In August 1964 the changes in the strategic environment and concepts for employment of forces in that environment culminated in publication of AFM 1-1 as the replacement for AFM 1-2. This edition was also strongly influenced by Project FORECAST, a major Air Force study in 1963-64 headed by General Bernard K Schriever, which sought, among other things, to identify the goals of national policy that would influence systems development decisions and other decisions within the Air Force.6 The new AFM 1-1 set forth general characteristics and requirements of aerospace forces and described the various modes of employment of these forces at different levels of warfare. This manual also acknowledged that thermonuclear weapons and an assured delivery capability in the hands of potential enemies had created a new strategic environment and profoundly affected the use of military power. The basic conclusion held that 

. . . the nature of modern war has altered the use of force to the extent that total victory in some situations would be an unreasonable goal. Where enemies with capabilities to destroy our urban centers are involved, we should seek military objectives more realistic than total defeat of the enemy.7

But despite the dynamics of the period, there remained the enduring doctrine that air power is an entity best employed under centralized control at levels high enough to fully exploit its inherent characteristics and capabilities. And, while the 1964 manual retained a strong emphasis on offensive strategic operations, it also identified and discussed each of the tactical air missions in conditions of nuclear, conventional, and counterinsurgency operations.

It should be noted that the nuclear test-ban agreement between the United States and the Soviet Union had been signed in 1963. The preliminary discussions that came eventually, in the years after 1964, led to the strategic arms limitation agreement of 1972. The trend toward parity in strategic nuclear offensive forces became increasingly apparent after 1964 and had impact on later versions of AFM 1-1.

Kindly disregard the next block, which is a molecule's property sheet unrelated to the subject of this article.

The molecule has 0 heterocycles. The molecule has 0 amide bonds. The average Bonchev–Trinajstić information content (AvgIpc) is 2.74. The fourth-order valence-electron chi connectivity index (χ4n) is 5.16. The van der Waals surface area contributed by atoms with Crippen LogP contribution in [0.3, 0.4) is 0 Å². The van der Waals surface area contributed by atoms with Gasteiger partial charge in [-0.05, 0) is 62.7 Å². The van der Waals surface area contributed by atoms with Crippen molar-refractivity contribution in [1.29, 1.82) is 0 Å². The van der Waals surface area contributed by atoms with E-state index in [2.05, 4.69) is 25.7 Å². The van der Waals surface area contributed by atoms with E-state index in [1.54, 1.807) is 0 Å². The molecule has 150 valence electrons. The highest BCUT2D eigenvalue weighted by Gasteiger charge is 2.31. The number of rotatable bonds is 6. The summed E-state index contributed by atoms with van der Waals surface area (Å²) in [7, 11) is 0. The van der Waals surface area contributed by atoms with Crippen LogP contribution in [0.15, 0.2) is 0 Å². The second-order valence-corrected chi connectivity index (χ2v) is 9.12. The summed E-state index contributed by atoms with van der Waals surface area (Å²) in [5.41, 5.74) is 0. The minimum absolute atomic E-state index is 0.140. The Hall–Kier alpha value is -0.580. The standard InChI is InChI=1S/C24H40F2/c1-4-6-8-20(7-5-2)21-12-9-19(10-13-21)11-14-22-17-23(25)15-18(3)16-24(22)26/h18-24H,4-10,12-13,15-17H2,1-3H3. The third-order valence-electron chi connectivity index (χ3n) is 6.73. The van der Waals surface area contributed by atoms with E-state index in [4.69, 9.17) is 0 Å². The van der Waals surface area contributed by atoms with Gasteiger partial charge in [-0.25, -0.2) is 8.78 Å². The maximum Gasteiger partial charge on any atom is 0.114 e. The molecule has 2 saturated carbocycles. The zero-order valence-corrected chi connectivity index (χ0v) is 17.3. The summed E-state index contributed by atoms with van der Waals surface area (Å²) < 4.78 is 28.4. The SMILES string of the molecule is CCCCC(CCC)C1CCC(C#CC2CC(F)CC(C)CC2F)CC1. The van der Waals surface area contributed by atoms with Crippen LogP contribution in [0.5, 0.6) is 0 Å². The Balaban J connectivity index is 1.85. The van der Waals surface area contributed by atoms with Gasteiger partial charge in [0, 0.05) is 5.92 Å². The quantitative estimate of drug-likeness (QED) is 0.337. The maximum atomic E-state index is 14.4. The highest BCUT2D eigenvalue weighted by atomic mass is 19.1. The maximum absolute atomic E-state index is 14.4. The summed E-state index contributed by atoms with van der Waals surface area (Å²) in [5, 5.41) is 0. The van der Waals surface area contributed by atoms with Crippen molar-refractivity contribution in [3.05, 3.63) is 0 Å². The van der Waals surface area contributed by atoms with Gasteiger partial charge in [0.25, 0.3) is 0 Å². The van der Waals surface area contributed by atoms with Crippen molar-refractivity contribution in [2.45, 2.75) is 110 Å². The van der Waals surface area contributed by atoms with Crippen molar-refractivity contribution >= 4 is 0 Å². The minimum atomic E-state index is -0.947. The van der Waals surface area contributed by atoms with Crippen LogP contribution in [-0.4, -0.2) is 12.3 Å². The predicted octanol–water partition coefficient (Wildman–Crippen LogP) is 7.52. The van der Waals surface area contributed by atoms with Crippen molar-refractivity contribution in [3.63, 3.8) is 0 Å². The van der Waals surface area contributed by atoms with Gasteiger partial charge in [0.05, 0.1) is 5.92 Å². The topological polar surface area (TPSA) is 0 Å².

Although a revision of the 1964 manual did not appear for seven years, work on it began almost immediately after publication of the 1964 version. There was a full-scale draft revision in 1965 and a series of additional drafts at least annually thereafter.

A new AFM 1-1 was approved by the Chief of Staff and published in September 1971. This manual took into account the prevailing thought in the Defense Department. It affirmed that the "national leadership must be provided with a wide range of alternatives in the use of military power"8 and stated the characteristics, tasks, and capabilities of aerospace forces for performing a wide variety of functions. The manual reaffirmed that the "primary objective of U.S. national security is deterrence of military actions which are counter to U.S. interests."9 This had been the basic concept underlying U.S. national security policy since World War II. Moreover, the manual used the term "force sufficiency" and found that it included all of the elements required to achieve the basic objectives of the Air Force. It differed, therefore, very little from previous statements of broad requirements to perform USAF missions. It did, however, reflect terminology derived from the Defense Reports of the new Secretary of Defense, Melvin H. Laird. Finally, the manual discarded the terms "general war" and "limited war" in favor of four categories of operations that were considered more descriptive and adequate: conventional operations, low-intensity nuclear operations, high-intensity nuclear operations, and special operations.

Again, work was started immediately on the next revision. After three years of relatively continuous work and broad staffing throughout the Air Force, a new manual was approved by the Chief of Staff in November 1974.